Festival Spotlights Home-Grown Horrors
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Festival Spotlights Home-Grown Horrors

Check out our country's best horror movies at the Blood in the Snow Canadian Film Festival.

From Berkshire County  Image courtesy of Narrow Edge Productions

From Berkshire County. Image courtesy of Narrow Edge Productions.

Blood in the Snow Canadian Film Festival
Carlton Cinemas (20 Carlton Street)
November 28–30
$11; Saturday ticket $30; festival pass $65

Let’s take a serious (but somewhat hyperbolic) look at Canadian life; for almost half the year, the cold threatens to take our body parts—or in the worst-case scenario, our lives. Summer is fleeting and plagued by construction and traffic. Should we manage to escape the big-city grind for a few days, we’re preyed upon by bears, snakes, and carnivorous insects in the wild. All things considered, it’s a wonder that we Canucks don’t have a propensity for murderous rages. It’s possible that it is because we’ve found another outlet for our stresses: there has been a steady increase in horror-film production across our fine, seemingly peaceful country. This weekend, Blood in the Snow Canadian Film Festival returns to the Carlton Cinema to celebrate the filmmakers who channel their inner darkness into on-screen frights.

Formed in 2012, the festival—lovingly known as BITS—is all about fresh blood, with 15 films on the program making their Toronto debut. Like having something to brag about? Treat your eyes to Damn Selfie, Heinous Acts, and The Resurrections of Clarence Neveldine—you’ll be the first in the world to do so! Some pieces, Insane for example, have already been showcased and won awards at festivals such as Montreal’s Fantasia International Film Fest.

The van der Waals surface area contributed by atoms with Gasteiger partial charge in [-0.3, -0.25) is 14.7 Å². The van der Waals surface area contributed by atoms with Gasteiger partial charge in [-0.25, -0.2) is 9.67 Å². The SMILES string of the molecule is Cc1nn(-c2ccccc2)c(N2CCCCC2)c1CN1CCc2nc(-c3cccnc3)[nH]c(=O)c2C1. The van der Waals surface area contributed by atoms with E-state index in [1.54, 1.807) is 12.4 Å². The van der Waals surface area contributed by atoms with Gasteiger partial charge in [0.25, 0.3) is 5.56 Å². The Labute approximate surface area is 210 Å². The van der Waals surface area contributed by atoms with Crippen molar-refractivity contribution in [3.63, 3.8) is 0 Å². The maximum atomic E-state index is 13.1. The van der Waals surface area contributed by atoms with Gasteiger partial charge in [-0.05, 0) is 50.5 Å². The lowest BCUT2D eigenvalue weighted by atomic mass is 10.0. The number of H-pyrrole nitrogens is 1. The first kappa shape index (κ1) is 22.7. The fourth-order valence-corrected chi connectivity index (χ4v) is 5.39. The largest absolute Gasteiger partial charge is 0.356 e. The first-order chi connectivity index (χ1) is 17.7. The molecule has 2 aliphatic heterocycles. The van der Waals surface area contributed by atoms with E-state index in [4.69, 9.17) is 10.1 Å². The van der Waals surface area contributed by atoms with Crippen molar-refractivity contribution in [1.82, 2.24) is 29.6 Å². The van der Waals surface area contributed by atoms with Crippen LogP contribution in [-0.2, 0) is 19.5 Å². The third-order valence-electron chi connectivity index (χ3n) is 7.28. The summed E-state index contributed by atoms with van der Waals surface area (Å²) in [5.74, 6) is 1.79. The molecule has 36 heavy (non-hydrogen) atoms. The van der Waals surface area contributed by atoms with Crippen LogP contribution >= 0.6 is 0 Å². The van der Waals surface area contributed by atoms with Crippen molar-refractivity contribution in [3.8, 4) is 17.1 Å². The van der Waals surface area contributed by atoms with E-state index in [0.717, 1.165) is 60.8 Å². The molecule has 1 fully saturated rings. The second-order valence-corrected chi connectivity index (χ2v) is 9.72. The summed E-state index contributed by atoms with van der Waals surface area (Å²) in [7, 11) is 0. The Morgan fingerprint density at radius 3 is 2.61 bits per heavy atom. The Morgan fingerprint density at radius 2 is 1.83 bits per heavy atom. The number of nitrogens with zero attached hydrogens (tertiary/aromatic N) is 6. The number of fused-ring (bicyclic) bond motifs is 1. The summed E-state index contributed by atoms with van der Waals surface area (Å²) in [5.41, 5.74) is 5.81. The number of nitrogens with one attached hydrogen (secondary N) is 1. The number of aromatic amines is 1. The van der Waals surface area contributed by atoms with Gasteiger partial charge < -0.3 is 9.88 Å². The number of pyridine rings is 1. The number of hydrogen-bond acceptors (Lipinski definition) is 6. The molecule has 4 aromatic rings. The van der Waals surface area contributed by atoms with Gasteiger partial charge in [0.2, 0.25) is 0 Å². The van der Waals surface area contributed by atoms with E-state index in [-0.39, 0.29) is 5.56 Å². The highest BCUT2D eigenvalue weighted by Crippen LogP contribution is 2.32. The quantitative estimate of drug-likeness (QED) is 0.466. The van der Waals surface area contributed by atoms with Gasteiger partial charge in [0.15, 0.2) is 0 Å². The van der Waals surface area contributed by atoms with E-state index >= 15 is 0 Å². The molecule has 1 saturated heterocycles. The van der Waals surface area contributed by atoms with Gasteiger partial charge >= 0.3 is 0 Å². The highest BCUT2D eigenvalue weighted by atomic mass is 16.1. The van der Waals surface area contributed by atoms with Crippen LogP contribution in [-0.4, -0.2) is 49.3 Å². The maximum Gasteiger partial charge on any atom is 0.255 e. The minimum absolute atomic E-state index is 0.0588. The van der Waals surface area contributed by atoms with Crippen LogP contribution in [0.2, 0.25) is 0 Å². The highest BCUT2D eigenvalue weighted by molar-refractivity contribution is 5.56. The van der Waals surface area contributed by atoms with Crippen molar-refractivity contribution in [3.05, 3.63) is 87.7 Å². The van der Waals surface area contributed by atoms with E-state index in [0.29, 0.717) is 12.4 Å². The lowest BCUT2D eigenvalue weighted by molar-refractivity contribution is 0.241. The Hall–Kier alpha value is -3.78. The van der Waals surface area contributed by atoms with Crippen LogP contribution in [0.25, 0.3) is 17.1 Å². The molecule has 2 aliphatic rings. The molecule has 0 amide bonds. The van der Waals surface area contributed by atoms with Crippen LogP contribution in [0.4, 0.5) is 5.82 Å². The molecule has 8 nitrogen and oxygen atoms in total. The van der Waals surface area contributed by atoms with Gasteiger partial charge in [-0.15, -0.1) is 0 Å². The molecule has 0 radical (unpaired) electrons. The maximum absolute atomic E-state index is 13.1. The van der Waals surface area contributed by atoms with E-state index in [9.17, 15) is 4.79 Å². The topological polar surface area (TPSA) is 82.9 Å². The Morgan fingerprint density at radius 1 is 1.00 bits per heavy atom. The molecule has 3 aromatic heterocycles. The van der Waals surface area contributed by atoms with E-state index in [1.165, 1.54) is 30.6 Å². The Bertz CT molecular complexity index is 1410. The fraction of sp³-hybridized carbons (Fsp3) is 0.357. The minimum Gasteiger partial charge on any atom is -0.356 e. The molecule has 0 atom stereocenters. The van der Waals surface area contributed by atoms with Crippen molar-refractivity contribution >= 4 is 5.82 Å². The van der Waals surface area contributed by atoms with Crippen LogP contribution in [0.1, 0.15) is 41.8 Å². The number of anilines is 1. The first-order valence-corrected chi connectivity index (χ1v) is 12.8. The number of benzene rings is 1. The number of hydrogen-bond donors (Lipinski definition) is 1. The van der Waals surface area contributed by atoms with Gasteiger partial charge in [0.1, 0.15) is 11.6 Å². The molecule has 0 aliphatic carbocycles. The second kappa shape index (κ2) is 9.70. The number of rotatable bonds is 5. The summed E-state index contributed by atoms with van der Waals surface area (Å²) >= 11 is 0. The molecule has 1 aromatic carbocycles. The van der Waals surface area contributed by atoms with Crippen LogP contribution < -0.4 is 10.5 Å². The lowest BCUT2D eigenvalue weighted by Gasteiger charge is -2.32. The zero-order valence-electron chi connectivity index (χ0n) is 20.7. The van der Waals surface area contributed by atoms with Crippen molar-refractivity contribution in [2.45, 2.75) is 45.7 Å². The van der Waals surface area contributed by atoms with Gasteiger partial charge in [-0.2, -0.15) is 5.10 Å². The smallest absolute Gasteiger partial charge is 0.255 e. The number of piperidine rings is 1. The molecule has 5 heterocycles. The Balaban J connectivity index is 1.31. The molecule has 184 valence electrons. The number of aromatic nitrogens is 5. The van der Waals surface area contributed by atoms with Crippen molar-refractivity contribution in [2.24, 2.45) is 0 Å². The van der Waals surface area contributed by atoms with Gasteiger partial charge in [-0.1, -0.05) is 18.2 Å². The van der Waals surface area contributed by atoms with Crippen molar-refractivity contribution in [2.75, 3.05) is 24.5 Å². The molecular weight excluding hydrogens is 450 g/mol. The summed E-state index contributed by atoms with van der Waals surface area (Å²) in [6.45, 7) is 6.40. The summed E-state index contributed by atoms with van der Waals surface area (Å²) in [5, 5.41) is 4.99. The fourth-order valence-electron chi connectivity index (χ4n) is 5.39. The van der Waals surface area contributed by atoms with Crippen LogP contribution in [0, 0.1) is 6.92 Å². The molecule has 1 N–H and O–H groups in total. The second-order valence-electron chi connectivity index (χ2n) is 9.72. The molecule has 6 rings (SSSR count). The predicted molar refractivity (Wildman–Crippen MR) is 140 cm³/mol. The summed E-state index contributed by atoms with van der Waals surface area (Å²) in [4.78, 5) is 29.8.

If the idea of spending an entire weekend engulfed by buckets of guts makes you feel a little queasy, have no—well, have some—fear. Appealing to a wide array of genre fans, the programming includes nearly every sub-genre. You can expect to see a range of paranormal, home invasion, alien, asylum, vampire, zombie, ’80s slasher, action, crime, comedy, and archeologists-unearthing-evil horrors.

Making its Canadian debut, Berkshire County starts the weekend off on a nightmarish note, bringing together Halloween, babysitting, isolated country homes, and pig masks. If you tend to avoid independent films because they lack star power, check out the vampire flick Queen of Blood, starring Skinny Puppy’s Nivek Ogre (and then go on an indie binge—you’re missing out!).

For those who hope to see their own names in lights one day, attending Sunday’s seminar on surviving the festival and distribution world is a must. And as many of the filmmakers will be attending the screenings, rubbing elbows and talking shop are both inevitable and encouraged.

Thanks to the vendor village, you’ll be able to pick up more than just a snack when you pop out to the lobby between showtimes. Find gifts for all the morbid people on your list with the help of RoadkillJill Creations, The Gift Crypt, GloomMatter, 13 Flames, and many others.

With more than 20 films on the lineup, deciding on a plan of action can be an understandably overwhelming prospect. If you’re not ready to dive right in, test the waters with the Short Film Showcase—a presentation of seven snappy, scary clips. With admission for each film set at $11, marathoners will want to take advantage of the $30 Saturday ticket, or go hardcore and invest in a $65 weekend pass.

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